Lately, I’ve been talking about it in the context of fashion.  It’s undeniable that AI will have an increasingly greater impact on the fashion world in the coming years.  The question everyone asks is,”is that a good thing?” Like in other creative fields I work with, people are concerned that AI could squelch creativity or limit it altogether.  After all, its key value is automation. What happens to the human being behind all of this? Does all creativity just end? Will creative industries like fashion just fade away or change into something empty of artistic expression? One particular entrepreneur engaged in the fashion tech space argued that soon AI will scan our behaviors, predict what we’d like into an ideal outfit and then we’d scan the looks into a 3D printer which will print out our clothing at home.  No more need for fashion design and no more need for fashion retailers.

I don’t quite agree.  

I was asked to comment about this topic and few other fashion and strategy related issues in an interview with Geoffrey Colon, a marketing disruptor and innovator from Microsoft.  He hosts a podcast, “Disruptive FM” and interviews various people from across the globe every year at the Cannes Lions Festival.  His Cannes video is called “Fashion Boutique.” Geoffrey didn’t waste any time with me under the hot sun and homed into the interplay of AI and fashion.   No question AI will be able to get a faster, maybe even more, nuanced read of our habits, preferences and activities than a human being could.  And with that speed and nuance, it can create styles that every individual would likely find appealing. 

But there is still a need for the human being to oversee and correct or pivot the findings of AI.  Certain cultural norms or expectations may underpin our fashion sense that can’t be picked up through behavior alone.  Certain permutations and combinations may seem to look nice via an algorithm but appear “off” as the end result. Technology is our friend.  It does the tedious work for us so we can then build off of it and spend more time playing and evolving fashion.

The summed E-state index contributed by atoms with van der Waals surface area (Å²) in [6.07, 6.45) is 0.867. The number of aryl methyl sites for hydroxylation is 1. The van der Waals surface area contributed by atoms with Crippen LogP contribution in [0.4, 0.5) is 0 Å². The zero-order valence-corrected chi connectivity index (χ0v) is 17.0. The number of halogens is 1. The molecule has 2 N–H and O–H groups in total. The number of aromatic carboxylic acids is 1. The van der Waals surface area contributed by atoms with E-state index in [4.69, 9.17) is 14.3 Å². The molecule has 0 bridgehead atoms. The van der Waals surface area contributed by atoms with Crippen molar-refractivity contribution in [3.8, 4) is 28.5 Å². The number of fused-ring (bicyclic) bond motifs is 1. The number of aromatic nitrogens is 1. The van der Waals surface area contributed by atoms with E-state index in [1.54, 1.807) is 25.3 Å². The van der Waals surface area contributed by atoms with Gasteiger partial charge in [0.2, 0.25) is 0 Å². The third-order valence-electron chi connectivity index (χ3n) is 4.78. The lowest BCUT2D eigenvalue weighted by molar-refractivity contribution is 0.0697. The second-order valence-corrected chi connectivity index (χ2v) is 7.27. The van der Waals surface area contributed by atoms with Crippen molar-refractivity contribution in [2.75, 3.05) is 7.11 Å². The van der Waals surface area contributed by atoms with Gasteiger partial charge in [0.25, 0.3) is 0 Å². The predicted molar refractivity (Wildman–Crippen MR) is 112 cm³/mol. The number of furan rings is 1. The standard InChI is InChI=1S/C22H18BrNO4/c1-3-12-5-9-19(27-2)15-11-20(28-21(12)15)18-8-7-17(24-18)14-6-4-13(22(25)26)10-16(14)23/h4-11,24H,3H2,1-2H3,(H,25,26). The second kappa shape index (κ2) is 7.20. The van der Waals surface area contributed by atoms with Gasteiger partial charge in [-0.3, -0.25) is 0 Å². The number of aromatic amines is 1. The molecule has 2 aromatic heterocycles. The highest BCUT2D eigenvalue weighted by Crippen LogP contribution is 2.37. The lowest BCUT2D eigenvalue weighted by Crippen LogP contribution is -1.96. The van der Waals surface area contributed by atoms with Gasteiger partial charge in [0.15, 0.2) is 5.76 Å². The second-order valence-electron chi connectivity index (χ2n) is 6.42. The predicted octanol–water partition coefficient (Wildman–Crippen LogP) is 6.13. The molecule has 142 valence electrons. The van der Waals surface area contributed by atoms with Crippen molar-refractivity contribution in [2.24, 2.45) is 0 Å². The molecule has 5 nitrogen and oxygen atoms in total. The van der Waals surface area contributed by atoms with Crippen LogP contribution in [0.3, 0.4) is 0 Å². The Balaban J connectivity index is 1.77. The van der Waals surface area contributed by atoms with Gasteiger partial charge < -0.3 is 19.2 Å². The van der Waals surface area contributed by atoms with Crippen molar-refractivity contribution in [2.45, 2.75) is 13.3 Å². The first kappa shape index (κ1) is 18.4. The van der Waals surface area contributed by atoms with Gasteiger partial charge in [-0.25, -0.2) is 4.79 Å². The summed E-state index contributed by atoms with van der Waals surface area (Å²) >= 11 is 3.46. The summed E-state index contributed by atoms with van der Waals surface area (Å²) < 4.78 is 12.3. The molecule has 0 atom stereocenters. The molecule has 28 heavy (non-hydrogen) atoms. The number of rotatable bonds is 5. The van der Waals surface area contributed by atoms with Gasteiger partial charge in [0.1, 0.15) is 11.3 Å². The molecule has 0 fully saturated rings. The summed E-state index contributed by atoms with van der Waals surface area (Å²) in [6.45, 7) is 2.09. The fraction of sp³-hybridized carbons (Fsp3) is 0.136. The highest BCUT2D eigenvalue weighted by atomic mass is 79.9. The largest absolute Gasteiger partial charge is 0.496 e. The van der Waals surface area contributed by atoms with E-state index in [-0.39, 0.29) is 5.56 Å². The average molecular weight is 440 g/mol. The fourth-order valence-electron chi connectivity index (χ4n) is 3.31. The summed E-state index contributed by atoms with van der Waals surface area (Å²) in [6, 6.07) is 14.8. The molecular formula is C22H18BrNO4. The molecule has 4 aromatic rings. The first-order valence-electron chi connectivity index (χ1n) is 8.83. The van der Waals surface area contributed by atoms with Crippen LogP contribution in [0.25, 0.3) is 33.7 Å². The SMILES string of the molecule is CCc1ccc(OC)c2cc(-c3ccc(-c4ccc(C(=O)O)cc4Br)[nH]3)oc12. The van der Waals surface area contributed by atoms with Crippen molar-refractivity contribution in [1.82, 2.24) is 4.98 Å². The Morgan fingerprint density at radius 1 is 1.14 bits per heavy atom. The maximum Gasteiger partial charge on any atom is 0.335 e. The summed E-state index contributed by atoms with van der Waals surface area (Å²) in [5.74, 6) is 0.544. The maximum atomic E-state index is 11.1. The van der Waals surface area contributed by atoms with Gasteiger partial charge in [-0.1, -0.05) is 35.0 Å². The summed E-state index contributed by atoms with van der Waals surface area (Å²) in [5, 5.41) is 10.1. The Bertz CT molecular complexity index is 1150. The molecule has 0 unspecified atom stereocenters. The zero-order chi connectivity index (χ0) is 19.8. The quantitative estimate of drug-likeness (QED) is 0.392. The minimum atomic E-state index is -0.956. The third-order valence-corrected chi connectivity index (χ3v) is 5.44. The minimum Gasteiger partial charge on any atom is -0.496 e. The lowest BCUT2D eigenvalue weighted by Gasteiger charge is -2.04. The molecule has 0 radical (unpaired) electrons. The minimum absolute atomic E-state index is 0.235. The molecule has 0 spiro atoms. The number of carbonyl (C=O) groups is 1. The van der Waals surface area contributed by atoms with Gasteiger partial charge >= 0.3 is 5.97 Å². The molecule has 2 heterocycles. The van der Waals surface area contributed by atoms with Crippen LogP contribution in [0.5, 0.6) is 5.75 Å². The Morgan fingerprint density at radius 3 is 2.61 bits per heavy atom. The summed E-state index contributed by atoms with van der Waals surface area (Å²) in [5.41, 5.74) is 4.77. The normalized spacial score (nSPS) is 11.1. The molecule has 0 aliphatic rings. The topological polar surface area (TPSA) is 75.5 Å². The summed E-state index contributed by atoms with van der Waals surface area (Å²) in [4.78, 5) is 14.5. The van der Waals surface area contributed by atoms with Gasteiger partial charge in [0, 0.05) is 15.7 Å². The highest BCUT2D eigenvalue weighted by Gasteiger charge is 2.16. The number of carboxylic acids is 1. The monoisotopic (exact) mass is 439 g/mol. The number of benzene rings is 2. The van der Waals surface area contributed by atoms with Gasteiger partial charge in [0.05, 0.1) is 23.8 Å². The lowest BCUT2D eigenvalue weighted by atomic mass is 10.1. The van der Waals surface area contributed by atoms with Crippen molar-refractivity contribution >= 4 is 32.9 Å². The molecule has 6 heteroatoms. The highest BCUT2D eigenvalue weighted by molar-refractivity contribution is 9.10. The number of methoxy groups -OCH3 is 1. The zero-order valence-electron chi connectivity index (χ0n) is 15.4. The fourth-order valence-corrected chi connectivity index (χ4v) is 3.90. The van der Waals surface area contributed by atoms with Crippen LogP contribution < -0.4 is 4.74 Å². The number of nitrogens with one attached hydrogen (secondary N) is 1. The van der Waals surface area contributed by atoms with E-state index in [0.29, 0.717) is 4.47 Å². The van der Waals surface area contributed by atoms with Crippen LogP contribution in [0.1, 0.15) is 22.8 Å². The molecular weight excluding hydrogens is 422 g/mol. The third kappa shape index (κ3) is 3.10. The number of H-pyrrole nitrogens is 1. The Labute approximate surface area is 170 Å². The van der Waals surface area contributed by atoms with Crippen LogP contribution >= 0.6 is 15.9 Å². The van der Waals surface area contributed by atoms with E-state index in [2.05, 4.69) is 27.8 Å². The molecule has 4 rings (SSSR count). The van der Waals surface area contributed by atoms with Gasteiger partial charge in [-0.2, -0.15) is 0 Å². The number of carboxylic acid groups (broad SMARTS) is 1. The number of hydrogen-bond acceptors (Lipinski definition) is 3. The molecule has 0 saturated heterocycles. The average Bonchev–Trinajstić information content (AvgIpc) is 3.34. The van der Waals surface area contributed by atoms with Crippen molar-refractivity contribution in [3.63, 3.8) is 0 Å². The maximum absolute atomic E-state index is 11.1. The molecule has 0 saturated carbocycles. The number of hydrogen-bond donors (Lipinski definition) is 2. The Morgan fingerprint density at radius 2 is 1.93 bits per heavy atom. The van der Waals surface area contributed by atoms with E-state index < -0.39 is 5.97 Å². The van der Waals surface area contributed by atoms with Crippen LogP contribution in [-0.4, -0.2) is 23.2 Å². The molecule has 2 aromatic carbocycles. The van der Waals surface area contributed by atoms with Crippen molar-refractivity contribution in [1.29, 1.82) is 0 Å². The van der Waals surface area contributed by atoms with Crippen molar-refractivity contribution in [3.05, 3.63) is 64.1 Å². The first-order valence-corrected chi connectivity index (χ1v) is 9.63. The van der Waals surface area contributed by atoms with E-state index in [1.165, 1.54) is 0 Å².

Prior to my podcast I was mining my friend and fashion tech guru, Amanda Parkes for insight on this matter since she speaks on stages all over the world on this and related topics.  She highlighted a few fashion companies taking hold of AI like H&M and Myntra which uses machine learning to design full collections in record speeds. But there’s human beings along the way, tapping their sense of creativity to enhance machine learning to be that much more nuanced.  AI isn’t killing fashion or creativity; it’s allowing us to do it more quickly and in different ways.

AI will give us greater personalization than ever before, we we all love that (think the craze over Nike ID).  Could the hyper personalization we crave and receive from AI further discount the need for human side of fashion?  After all, we are getting exactly what suits us, right? Of course we seek clothing that benefits our specific lifestyles and needs.  But there’s the other side of fashion. The side that surprises, enlightens and inspires us.  It’s the side that opens our eyes to something we never even REALIZED we needed. AI can bring us closer to that, but it’s human beings who can take it to the next level.